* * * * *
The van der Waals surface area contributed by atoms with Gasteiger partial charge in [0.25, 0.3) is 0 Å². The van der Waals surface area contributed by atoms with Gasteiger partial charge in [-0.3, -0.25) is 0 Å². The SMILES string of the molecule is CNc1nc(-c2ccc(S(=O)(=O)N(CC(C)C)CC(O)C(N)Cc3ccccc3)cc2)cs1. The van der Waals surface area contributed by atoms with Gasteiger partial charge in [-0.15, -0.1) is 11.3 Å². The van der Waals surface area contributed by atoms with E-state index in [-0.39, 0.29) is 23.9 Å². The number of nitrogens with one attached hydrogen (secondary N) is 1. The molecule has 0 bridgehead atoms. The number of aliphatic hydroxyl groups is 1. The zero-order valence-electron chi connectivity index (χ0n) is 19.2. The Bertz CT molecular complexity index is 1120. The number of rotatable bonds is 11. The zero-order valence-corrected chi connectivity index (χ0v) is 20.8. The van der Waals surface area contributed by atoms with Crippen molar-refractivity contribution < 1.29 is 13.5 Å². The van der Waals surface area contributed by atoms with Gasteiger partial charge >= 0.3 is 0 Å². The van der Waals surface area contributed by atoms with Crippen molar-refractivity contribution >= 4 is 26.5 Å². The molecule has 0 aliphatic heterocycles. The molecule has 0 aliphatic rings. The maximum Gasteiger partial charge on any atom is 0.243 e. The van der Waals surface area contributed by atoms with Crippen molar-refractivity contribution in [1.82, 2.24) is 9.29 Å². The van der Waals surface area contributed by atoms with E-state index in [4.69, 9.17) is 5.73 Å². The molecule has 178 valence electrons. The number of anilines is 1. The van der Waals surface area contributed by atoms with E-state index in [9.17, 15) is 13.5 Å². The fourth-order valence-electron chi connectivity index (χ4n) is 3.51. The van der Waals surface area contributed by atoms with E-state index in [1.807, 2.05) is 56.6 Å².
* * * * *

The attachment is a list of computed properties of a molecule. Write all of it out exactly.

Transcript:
The van der Waals surface area contributed by atoms with Gasteiger partial charge in [0.25, 0.3) is 0 Å². The van der Waals surface area contributed by atoms with Gasteiger partial charge in [-0.3, -0.25) is 0 Å². The SMILES string of the molecule is CNc1nc(-c2ccc(S(=O)(=O)N(CC(C)C)CC(O)C(N)Cc3ccccc3)cc2)cs1. The van der Waals surface area contributed by atoms with Gasteiger partial charge in [-0.15, -0.1) is 11.3 Å². The van der Waals surface area contributed by atoms with E-state index in [-0.39, 0.29) is 23.9 Å². The number of nitrogens with one attached hydrogen (secondary N) is 1. The molecule has 0 bridgehead atoms. The number of aliphatic hydroxyl groups is 1. The zero-order valence-electron chi connectivity index (χ0n) is 19.2. The Bertz CT molecular complexity index is 1120. The number of rotatable bonds is 11. The zero-order valence-corrected chi connectivity index (χ0v) is 20.8. The van der Waals surface area contributed by atoms with Crippen molar-refractivity contribution < 1.29 is 13.5 Å². The van der Waals surface area contributed by atoms with Gasteiger partial charge >= 0.3 is 0 Å². The van der Waals surface area contributed by atoms with Crippen molar-refractivity contribution >= 4 is 26.5 Å². The molecule has 0 aliphatic heterocycles. The molecule has 0 aliphatic rings. The maximum Gasteiger partial charge on any atom is 0.243 e. The van der Waals surface area contributed by atoms with Crippen molar-refractivity contribution in [1.82, 2.24) is 9.29 Å². The van der Waals surface area contributed by atoms with E-state index in [4.69, 9.17) is 5.73 Å². The molecule has 178 valence electrons. The number of anilines is 1. The van der Waals surface area contributed by atoms with E-state index in [9.17, 15) is 13.5 Å². The fourth-order valence-electron chi connectivity index (χ4n) is 3.51. The van der Waals surface area contributed by atoms with E-state index in [1.807, 2.05) is 56.6 Å².